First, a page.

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Portugal’s prime minister touts alternative energy progress

Portugal’s Prime Minister José Sócrates celebrated his country’s achievements in reducing dependence on fossil fuels and developing alternative energy sources during a Low Library Rotunda address Thursday evening.

This World Leaders Forum program, titled “Energy Policy and the Portuguese New Growth Agenda,” drew a capacity crowd—part of a week in which several heads of state visited Columbia.

Sócrates focused on the “pragmatism” and “strategy” of his administration’s economic and energy policies. Sócrates, introduced by School of International and Public Affairs Dean John Coatsworth, repeatedly stressed the links between developing renewable fuels, “going green,” and strengthening Portuguese society.

Unlike some other speakers this week, Sócrates rarely mentioned his nation’s place on the European scene or described his outlook for Portuguese-U.S. relations. The prime minister was first elected to office in 2005, and won re-election in 2009, even as his Socialist Party lost its legislative majority. He could run for a third term in 2013, but has not yet declared his intentions.

“It’s possible to make structural reforms, important reforms, in a short period of time—see the situation in Portugal,” Sócrates said at the opening of his address. He went on to explain how Portugal had reduced dependency on fossil fuels during his five years in office. This “transformation” resulted in Portugal enjoying an energy trade surplus and reducing the nation’s overall deficit. Sócrates projected that by 2020, 60 percent of Portugal’s energy will be derived from local, renewable sources.

Student questioners expressed admiration for the prime minister’s commitment to sustainable development, but also had other matters on their minds. In response to an inquiry about Portugal’s approach toward Iran, Sócrates only noted that Portugal respects “international law.” Fielding a question about education, Sócrates guaranteed that a greater proportion of Portuguese young people would be able to attend college in the next few years. Sócrates also commented extensively on Portugal’s recently liberalized drug laws, saying, “We changed from an ideological policy to a pragmatic policy.”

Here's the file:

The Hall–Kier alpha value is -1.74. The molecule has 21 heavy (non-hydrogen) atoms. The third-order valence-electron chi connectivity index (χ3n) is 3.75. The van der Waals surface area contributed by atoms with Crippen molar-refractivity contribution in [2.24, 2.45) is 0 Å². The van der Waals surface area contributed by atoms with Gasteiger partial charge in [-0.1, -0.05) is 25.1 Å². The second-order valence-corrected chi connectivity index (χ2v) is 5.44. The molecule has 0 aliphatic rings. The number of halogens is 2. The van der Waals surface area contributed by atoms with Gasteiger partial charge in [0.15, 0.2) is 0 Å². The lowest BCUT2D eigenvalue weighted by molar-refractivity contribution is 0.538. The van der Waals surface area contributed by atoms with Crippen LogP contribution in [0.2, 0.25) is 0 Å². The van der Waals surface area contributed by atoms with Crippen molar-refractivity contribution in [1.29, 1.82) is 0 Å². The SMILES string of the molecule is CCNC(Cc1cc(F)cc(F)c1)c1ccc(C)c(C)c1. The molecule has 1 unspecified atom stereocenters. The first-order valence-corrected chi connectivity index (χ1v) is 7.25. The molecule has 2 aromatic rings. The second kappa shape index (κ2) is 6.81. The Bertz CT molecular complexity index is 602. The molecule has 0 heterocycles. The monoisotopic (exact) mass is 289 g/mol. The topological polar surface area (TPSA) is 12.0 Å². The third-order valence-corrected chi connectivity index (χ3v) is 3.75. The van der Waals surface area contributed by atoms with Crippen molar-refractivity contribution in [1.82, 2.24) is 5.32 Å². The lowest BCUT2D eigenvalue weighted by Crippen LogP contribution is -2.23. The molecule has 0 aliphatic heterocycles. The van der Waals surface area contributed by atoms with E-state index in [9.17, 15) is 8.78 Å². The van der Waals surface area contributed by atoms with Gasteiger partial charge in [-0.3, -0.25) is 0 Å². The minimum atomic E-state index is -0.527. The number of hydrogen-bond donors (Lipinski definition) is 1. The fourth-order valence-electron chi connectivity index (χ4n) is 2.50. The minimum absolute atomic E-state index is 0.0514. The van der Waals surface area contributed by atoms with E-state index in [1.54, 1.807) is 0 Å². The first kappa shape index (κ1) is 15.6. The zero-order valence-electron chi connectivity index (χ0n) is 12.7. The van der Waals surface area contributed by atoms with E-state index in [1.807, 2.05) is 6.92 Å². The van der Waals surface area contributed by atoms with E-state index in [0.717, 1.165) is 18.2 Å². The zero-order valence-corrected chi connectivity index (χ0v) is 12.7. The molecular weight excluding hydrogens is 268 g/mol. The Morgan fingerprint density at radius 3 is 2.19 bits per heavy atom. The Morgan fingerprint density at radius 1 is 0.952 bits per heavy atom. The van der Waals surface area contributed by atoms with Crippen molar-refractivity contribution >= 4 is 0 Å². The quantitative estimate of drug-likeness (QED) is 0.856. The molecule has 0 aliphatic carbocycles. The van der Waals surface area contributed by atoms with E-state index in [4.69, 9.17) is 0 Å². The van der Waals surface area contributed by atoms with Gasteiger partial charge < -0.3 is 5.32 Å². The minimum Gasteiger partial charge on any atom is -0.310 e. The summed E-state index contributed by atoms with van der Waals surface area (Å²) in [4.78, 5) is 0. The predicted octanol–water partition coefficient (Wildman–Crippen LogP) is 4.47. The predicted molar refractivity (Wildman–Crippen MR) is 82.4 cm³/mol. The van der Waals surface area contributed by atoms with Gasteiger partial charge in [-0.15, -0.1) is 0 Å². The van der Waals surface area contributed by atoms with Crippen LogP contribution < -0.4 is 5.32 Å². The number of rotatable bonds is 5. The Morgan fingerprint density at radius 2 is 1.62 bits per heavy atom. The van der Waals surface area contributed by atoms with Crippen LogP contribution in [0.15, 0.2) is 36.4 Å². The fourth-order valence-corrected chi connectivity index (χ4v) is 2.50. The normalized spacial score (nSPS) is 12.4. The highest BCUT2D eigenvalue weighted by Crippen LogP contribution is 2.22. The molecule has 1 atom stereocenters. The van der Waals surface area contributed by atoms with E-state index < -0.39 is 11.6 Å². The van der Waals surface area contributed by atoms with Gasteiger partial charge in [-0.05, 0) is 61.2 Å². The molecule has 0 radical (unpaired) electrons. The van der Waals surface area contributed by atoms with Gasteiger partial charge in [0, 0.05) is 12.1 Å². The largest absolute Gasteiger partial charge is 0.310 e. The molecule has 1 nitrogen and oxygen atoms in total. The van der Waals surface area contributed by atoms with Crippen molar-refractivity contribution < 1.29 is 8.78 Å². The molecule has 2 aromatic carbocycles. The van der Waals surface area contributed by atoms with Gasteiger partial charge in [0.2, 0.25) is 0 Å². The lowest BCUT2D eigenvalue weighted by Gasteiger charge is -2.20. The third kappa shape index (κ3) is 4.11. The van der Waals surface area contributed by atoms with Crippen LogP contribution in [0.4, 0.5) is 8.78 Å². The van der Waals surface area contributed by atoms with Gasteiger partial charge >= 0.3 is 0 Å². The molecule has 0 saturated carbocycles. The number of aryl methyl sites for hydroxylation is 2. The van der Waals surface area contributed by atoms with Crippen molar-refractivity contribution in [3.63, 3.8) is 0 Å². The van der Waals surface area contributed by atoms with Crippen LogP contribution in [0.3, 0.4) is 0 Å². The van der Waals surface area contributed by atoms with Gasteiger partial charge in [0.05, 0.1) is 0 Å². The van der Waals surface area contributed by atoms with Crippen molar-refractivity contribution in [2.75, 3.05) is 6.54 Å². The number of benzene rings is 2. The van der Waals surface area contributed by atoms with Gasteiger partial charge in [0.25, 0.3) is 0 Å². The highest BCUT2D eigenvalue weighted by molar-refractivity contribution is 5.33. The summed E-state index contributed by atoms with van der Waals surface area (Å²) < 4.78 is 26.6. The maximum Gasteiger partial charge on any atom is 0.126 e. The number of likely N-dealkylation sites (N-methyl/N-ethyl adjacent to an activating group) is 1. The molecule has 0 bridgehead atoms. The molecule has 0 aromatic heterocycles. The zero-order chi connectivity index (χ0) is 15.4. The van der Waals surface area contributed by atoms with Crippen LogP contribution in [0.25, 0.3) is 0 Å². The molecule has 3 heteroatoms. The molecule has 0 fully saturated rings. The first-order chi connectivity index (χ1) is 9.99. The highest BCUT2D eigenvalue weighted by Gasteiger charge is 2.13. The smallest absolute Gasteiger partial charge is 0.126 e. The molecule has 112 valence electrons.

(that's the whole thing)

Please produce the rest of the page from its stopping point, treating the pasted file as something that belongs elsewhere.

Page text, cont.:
One issue that did not factor into the address was corruption—though experts say it has been a major problem.
“Although some efforts have been made, tackling corruption has not been a major priority [for Sócrates],” said João Gama, a tax law and public finance professor at Lisbon Catholic University, currently based at New York University. “Much more can be done.”
Fiscal and economic issues remain the number one concern of many Portugal watchers. One attendee Thursday evening was left somewhat unsatisfied by the program because her questions about Portugal’s economy were not addressed.
“There are a lot of political tensions in Portugal right now, especially with respect to different budget proposals,” said Rachel Roosevelt, a part-time SIPA student. “I wanted to hear about them. I wished [Sócrates] had touched on some of his budget proposals.”
Kevin Puhlmann, GS, was simply grateful for the chance to pepper a head of state with questions. “I come out to as many World Leaders Forum events as possible,” said Puhlmann, who waited patiently to speak with Sócrates after the address. “This is a phenomenal opportunity to actually be able to ask questions verbally without any filter.”


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